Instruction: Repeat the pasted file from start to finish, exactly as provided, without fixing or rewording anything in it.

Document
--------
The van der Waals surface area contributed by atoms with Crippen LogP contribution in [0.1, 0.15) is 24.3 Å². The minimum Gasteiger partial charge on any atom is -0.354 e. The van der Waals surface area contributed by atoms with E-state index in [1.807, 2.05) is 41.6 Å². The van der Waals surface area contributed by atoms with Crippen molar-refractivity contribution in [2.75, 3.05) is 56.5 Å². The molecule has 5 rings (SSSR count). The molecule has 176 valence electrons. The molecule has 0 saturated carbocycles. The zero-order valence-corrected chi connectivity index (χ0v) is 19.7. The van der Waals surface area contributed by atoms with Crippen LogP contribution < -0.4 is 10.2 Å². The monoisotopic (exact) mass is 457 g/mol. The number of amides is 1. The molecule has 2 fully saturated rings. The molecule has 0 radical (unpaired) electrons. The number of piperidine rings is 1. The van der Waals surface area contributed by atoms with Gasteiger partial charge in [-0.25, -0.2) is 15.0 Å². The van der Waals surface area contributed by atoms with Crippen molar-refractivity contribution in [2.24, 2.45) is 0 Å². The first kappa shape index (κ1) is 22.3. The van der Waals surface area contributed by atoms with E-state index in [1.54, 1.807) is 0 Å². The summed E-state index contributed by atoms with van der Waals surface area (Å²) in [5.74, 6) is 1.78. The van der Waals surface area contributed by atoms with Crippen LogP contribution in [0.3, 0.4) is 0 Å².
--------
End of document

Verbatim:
The van der Waals surface area contributed by atoms with Crippen LogP contribution in [0.1, 0.15) is 24.3 Å². The minimum Gasteiger partial charge on any atom is -0.354 e. The van der Waals surface area contributed by atoms with E-state index in [1.807, 2.05) is 41.6 Å². The van der Waals surface area contributed by atoms with Crippen molar-refractivity contribution in [2.75, 3.05) is 56.5 Å². The molecule has 5 rings (SSSR count). The molecule has 176 valence electrons. The molecule has 0 saturated carbocycles. The zero-order valence-corrected chi connectivity index (χ0v) is 19.7. The van der Waals surface area contributed by atoms with Crippen LogP contribution < -0.4 is 10.2 Å². The monoisotopic (exact) mass is 457 g/mol. The number of amides is 1. The molecule has 2 fully saturated rings. The molecule has 0 radical (unpaired) electrons. The number of piperidine rings is 1. The van der Waals surface area contributed by atoms with Gasteiger partial charge in [-0.25, -0.2) is 15.0 Å². The van der Waals surface area contributed by atoms with Crippen molar-refractivity contribution in [2.24, 2.45) is 0 Å². The first kappa shape index (κ1) is 22.3. The van der Waals surface area contributed by atoms with E-state index in [1.54, 1.807) is 0 Å². The summed E-state index contributed by atoms with van der Waals surface area (Å²) in [5.74, 6) is 1.78. The van der Waals surface area contributed by atoms with Crippen LogP contribution in [0.3, 0.4) is 0 Å².